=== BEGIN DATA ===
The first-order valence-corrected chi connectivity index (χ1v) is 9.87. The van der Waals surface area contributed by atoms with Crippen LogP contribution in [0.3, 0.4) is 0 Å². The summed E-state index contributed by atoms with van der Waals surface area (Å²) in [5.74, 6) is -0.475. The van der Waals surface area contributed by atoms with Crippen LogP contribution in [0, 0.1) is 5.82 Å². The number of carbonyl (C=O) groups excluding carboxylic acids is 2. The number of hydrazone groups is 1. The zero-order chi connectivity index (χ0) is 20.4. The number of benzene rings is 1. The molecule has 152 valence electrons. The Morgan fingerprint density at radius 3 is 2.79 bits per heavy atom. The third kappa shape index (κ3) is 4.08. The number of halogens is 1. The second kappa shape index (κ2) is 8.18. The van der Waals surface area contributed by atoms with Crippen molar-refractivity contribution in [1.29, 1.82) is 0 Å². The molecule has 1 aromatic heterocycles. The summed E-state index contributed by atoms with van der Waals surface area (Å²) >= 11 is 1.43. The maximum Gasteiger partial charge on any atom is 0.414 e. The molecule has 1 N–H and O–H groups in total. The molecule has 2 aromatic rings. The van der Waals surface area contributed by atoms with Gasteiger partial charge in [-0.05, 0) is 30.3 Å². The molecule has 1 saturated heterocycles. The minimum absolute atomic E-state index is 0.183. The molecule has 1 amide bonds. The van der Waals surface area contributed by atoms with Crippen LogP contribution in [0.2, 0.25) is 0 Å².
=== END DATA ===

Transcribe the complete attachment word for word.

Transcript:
The first-order valence-corrected chi connectivity index (χ1v) is 9.87. The van der Waals surface area contributed by atoms with Crippen LogP contribution in [0.3, 0.4) is 0 Å². The summed E-state index contributed by atoms with van der Waals surface area (Å²) in [5.74, 6) is -0.475. The van der Waals surface area contributed by atoms with Crippen LogP contribution in [0, 0.1) is 5.82 Å². The number of carbonyl (C=O) groups excluding carboxylic acids is 2. The number of hydrazone groups is 1. The zero-order chi connectivity index (χ0) is 20.4. The number of benzene rings is 1. The molecule has 152 valence electrons. The Morgan fingerprint density at radius 3 is 2.79 bits per heavy atom. The third kappa shape index (κ3) is 4.08. The number of halogens is 1. The second kappa shape index (κ2) is 8.18. The van der Waals surface area contributed by atoms with Crippen molar-refractivity contribution in [1.29, 1.82) is 0 Å². The molecule has 1 aromatic heterocycles. The summed E-state index contributed by atoms with van der Waals surface area (Å²) >= 11 is 1.43. The maximum Gasteiger partial charge on any atom is 0.414 e. The molecule has 1 N–H and O–H groups in total. The molecule has 2 aromatic rings. The van der Waals surface area contributed by atoms with Gasteiger partial charge in [-0.05, 0) is 30.3 Å². The molecule has 1 saturated heterocycles. The minimum absolute atomic E-state index is 0.183. The molecule has 1 amide bonds. The van der Waals surface area contributed by atoms with Crippen LogP contribution in [0.2, 0.25) is 0 Å².